This is Still It by The Method Actors will be released on 22 March on Acute Records.
The next time an Oscar-loving luddite regales you with tales of deprivation and loss; all suffered in the name of art and a gold-tinged Kinder Egg toy, pop on This is Still It and relive a time when method actors didn’t pretend. Varney and Gamble may sound like a couple of second-rate chancers but together they raised a strobe-lit, spasmodic riot, with just guitars, drums and vocal chords; deprived of more band members than most and fuelled by the post-teen volcanoes of unrequited loss.
This is Still It showcases the duo’s early recordings, from 1980-1981. If you’re already a fan then this release is, by all accounts, a must; containing early ep material as well as a chunk of their debut long-player Little Figures.
If, like me, you’re new to The Method Actors, then you’ll need some gristle to add to your anti-Oscar bones.
CBGBs may be the classic, new wave, celluloid snap-shot but the breakers quickly hit further south, in Athens, Georgia. The Method Actors emerged alongside The B52s in a scene that eventually spawned REM. Throughout this compilation there are echoes of love-shacked yelps and howls, and the scratched, discordant guitar-tones of the B52s’ Ricky Wilson. But the opening track on This is Still It takes the red carpet all the way back to CBGBs. Do the Method froths and spits with the same head-rush drive and excitement of Television’s See No Evil. And on Commotion Varney’s vocals veer towards the controlled panic usually voiced by David Byrne.
The roll call of potential bastard cousins from across the Atlantic is also impressive. Bleeding is infused with the sparse, sonic suffocation of Joy Division and the whole album trembles with a knock-kneed funk that would make the Gang of Four seek anti-Blyton back-up. Yet somewhere lurks the pop aesthetic that underpinned many a buzzcocked classic. It goes back further.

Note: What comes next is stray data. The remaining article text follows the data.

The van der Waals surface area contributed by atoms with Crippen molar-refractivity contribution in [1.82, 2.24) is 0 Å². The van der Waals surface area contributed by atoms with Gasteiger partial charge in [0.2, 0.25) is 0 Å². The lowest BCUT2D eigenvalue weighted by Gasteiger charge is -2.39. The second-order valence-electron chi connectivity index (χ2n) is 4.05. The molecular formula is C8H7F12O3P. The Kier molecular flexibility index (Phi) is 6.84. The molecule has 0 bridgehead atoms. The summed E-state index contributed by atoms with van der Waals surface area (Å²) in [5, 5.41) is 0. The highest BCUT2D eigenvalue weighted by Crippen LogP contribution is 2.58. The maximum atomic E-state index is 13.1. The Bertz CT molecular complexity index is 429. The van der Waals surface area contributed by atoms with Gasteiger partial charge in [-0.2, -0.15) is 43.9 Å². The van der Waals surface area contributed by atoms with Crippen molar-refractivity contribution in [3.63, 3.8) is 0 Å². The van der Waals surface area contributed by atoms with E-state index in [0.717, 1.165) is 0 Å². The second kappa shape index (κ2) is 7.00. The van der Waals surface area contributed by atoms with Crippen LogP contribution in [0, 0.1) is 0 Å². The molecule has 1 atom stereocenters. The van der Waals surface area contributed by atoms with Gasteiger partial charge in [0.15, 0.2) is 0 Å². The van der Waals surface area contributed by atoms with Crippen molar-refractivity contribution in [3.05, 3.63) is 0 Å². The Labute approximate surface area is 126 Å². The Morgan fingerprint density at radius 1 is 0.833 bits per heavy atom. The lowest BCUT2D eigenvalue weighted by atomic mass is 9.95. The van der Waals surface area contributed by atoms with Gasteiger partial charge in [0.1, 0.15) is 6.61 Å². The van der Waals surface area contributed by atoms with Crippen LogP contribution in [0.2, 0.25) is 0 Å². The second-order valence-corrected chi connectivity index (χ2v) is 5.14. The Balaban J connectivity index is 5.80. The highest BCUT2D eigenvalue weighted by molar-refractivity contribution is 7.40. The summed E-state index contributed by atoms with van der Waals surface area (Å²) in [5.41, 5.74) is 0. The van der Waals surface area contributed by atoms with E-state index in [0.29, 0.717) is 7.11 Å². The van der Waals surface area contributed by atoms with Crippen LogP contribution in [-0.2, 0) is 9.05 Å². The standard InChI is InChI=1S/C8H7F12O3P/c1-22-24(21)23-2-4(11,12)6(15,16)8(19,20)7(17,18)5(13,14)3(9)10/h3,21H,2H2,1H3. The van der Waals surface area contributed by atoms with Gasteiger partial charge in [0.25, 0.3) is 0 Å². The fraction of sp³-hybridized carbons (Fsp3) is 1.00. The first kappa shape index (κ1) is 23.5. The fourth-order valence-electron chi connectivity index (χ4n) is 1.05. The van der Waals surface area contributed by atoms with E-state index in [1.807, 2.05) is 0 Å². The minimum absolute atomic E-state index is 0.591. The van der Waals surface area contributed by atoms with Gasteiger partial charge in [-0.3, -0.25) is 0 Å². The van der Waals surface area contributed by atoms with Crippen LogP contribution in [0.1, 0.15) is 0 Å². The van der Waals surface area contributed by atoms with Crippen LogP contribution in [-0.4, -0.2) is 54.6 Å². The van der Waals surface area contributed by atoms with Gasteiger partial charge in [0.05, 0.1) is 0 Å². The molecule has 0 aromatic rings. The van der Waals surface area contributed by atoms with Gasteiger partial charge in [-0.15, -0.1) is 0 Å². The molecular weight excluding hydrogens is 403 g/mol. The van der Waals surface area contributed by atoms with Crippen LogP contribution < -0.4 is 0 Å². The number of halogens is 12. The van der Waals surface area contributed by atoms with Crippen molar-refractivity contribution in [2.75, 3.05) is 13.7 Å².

It could be argued that The Method Actors have studied Beefheart and visited both the playful (Rang-A-Tang) and exotic, discordant landscapes (Pigeons) imagined by Can. There are even hints of the exasperated, angry shouts of Eugene McDaniels.
The key, however, to not pretending is an element of madness and The Method Actors have the periodic table covered. Like Pavement’s Spiral Stairs, Varney is two notes short of a conventional solo, operating – on voice and guitar – in a scale and fluxuating register that would render most musicians unrecordable.
And the hulk of David Gamble is a Dr Bruce Banner-man on drums, who has finally learnt to channel his aggression into a perpetual driving cavalcade of percussion; snare and toms snap and bellow as cymbals crash with measured abandon. For times when the emotions are frayed and all that will do is a dose of nervous tension…well, this
is still it.
For more information visit www.myspace.com/methodactors